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How to choose an appropriate data structure

Taimur Hassan

The correct choice of a data structure is crucial to ensure efficiency. In this Answer, we'll look at some common data structures and the operations they are best suited for along with any conditions that may be required for this.

Arrays

  • Fast random accessAccessing any element given its index/address to any stored element.
  • Insertions: If the order of elements doesn't need to be maintained and if the maximum number of elements to be stored is known beforehand. To achieve this, elements could simply be appended at the end of the array after the element at the highest index.

Linked lists

  • Insertions: If the order of elements doesn't need to be maintained and if the maximum number of elements to be stored isn't known beforehand (i.e., the data will grow dynamically). To achieve this, elements could simply be inserted at the head of the list. Alternatively, if a tail pointer is used, elements could also be inserted at the tail of the list.
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Note: To learn more about linked lists, refer to this link.

Binary search trees

  • Insertions: If the order of elements needs to be maintained.
  • Searching for a particular element: If there is an order to the elements and if the maximum number of elements to be stored is unknown beforehand.

Note: More specifically, AVL trees should be used for this purpose since they are guaranteed to be balanced.

To learn more about AVL trees, refer to this link.

To learn more about binary search trees, refer to this link.

Hash tables

  • Searching for a particular element: If the order of elements needs to be maintained and if the maximum number of elements to be stored is known beforehand.
  • Deleting any given element: To delete a given element, it first needs to be found (by searching for it) and is then removed. Thus, a hash table is optimal for this purpose since it allows for the fastest searching.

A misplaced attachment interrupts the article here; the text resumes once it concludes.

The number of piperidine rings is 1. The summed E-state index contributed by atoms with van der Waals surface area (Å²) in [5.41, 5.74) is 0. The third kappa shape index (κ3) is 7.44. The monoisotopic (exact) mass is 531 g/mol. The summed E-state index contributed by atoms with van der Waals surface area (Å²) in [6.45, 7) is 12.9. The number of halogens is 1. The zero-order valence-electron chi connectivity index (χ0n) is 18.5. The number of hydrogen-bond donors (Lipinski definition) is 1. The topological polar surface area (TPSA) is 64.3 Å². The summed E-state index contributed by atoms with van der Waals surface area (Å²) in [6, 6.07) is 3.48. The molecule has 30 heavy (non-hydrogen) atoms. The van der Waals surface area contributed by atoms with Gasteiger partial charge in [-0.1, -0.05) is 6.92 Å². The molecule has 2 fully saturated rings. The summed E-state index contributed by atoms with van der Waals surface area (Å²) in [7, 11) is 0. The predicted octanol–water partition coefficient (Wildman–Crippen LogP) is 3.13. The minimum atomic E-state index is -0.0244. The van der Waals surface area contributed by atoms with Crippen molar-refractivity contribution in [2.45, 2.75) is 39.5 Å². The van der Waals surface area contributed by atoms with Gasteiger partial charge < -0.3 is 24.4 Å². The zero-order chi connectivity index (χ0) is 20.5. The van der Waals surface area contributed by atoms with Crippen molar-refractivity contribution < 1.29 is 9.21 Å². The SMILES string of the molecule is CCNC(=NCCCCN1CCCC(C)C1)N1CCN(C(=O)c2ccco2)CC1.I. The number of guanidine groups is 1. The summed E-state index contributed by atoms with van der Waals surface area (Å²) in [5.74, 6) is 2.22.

Note: If the data structure is chosen keeping in mind the fact that the maximum number of elements to be stored is not known beforehand, then using an AVL Tree is more sensible to ensure fast deletions of any given element.

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Note: To learn more about hash tables, refer to this link.

Heaps

  • Insertions: If the order of elements needs to be maintained.
  • Accessing and Deleting: If the element with the smallest value needs to be accessed/deleted each time, it is best to use a min-heap. Similarly, if the element with the largest value needs to be accessed/deleted each time, it is best to use a max-heap.

Note: To learn more about heaps (min-heaps and max-heaps), refer to this link.

Stack

  • Accessing and Deleting: If the most recently inserted element needs to be accessed/deleted each time.
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Note: To learn more about stacks, refer to this link.

Queue

  • Accessing and Deleting: If the oldest inserted element needs to be accessed/deleted each time.

Note: To learn more about queues, refer to this link.

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